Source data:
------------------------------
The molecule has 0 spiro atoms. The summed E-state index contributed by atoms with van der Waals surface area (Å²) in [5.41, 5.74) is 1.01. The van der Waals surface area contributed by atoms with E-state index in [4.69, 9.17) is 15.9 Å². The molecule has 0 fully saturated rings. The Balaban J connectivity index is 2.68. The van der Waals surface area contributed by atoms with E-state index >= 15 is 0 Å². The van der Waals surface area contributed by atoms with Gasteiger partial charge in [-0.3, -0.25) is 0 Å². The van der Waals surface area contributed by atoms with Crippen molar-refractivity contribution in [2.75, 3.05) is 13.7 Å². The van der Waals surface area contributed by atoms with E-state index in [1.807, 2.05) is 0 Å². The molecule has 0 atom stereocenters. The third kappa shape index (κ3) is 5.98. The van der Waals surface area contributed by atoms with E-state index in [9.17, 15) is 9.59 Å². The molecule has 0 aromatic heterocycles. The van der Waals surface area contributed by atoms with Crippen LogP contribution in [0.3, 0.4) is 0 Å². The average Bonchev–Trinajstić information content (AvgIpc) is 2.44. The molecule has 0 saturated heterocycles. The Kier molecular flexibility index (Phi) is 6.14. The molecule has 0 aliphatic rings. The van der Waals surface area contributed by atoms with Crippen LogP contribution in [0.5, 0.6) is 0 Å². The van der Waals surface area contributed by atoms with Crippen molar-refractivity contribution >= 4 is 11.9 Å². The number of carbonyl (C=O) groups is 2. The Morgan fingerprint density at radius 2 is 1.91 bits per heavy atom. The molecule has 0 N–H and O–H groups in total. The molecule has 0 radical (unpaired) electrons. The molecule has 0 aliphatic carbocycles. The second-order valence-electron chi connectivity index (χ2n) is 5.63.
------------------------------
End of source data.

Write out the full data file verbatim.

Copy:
The molecule has 0 spiro atoms. The summed E-state index contributed by atoms with van der Waals surface area (Å²) in [5.41, 5.74) is 1.01. The van der Waals surface area contributed by atoms with E-state index in [4.69, 9.17) is 15.9 Å². The molecule has 0 fully saturated rings. The Balaban J connectivity index is 2.68. The van der Waals surface area contributed by atoms with E-state index >= 15 is 0 Å². The van der Waals surface area contributed by atoms with Gasteiger partial charge in [-0.3, -0.25) is 0 Å². The van der Waals surface area contributed by atoms with Crippen molar-refractivity contribution in [2.75, 3.05) is 13.7 Å². The van der Waals surface area contributed by atoms with E-state index in [1.807, 2.05) is 0 Å². The molecule has 0 atom stereocenters. The third kappa shape index (κ3) is 5.98. The van der Waals surface area contributed by atoms with E-state index in [9.17, 15) is 9.59 Å². The molecule has 0 aromatic heterocycles. The van der Waals surface area contributed by atoms with Crippen LogP contribution in [0.3, 0.4) is 0 Å². The average Bonchev–Trinajstić information content (AvgIpc) is 2.44. The molecule has 0 saturated heterocycles. The Kier molecular flexibility index (Phi) is 6.14. The molecule has 0 aliphatic rings. The van der Waals surface area contributed by atoms with Crippen LogP contribution in [0.5, 0.6) is 0 Å². The van der Waals surface area contributed by atoms with Crippen molar-refractivity contribution >= 4 is 11.9 Å². The number of carbonyl (C=O) groups is 2. The Morgan fingerprint density at radius 2 is 1.91 bits per heavy atom. The molecule has 0 N–H and O–H groups in total. The molecule has 0 radical (unpaired) electrons. The molecule has 0 aliphatic carbocycles. The second-order valence-electron chi connectivity index (χ2n) is 5.63.